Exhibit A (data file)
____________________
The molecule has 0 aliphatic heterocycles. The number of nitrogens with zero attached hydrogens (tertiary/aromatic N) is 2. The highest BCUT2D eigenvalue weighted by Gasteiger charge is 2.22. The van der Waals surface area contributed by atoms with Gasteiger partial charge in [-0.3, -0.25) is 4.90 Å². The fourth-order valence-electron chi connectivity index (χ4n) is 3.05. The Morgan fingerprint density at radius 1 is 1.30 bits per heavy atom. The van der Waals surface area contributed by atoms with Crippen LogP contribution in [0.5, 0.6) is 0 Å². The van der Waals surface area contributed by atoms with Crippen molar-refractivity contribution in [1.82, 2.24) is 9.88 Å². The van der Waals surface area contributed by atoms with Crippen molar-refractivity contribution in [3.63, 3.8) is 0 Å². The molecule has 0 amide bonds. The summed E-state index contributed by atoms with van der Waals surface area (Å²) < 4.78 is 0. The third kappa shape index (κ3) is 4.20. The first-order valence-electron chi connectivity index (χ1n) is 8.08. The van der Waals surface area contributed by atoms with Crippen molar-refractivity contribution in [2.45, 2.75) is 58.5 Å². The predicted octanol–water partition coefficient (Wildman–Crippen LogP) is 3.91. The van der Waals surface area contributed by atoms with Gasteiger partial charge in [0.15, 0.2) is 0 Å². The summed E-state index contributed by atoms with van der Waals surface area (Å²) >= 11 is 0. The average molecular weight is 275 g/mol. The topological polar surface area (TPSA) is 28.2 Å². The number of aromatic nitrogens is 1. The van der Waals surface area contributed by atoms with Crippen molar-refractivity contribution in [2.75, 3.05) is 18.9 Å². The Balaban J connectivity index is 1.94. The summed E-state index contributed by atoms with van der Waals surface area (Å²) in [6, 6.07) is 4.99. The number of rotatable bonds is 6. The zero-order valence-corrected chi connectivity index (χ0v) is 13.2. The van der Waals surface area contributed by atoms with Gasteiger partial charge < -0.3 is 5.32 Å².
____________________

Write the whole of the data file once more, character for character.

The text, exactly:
The molecule has 0 aliphatic heterocycles. The number of nitrogens with zero attached hydrogens (tertiary/aromatic N) is 2. The highest BCUT2D eigenvalue weighted by Gasteiger charge is 2.22. The van der Waals surface area contributed by atoms with Gasteiger partial charge in [-0.3, -0.25) is 4.90 Å². The fourth-order valence-electron chi connectivity index (χ4n) is 3.05. The Morgan fingerprint density at radius 1 is 1.30 bits per heavy atom. The van der Waals surface area contributed by atoms with Crippen LogP contribution in [0.5, 0.6) is 0 Å². The van der Waals surface area contributed by atoms with Crippen molar-refractivity contribution in [1.82, 2.24) is 9.88 Å². The van der Waals surface area contributed by atoms with Crippen molar-refractivity contribution in [3.63, 3.8) is 0 Å². The molecule has 0 amide bonds. The summed E-state index contributed by atoms with van der Waals surface area (Å²) < 4.78 is 0. The third kappa shape index (κ3) is 4.20. The first-order valence-electron chi connectivity index (χ1n) is 8.08. The van der Waals surface area contributed by atoms with Crippen molar-refractivity contribution in [2.45, 2.75) is 58.5 Å². The predicted octanol–water partition coefficient (Wildman–Crippen LogP) is 3.91. The van der Waals surface area contributed by atoms with Gasteiger partial charge in [0.15, 0.2) is 0 Å². The summed E-state index contributed by atoms with van der Waals surface area (Å²) >= 11 is 0. The average molecular weight is 275 g/mol. The topological polar surface area (TPSA) is 28.2 Å². The number of aromatic nitrogens is 1. The van der Waals surface area contributed by atoms with Crippen molar-refractivity contribution in [2.75, 3.05) is 18.9 Å². The Balaban J connectivity index is 1.94. The summed E-state index contributed by atoms with van der Waals surface area (Å²) in [6, 6.07) is 4.99. The number of rotatable bonds is 6. The zero-order valence-corrected chi connectivity index (χ0v) is 13.2. The van der Waals surface area contributed by atoms with Gasteiger partial charge < -0.3 is 5.32 Å².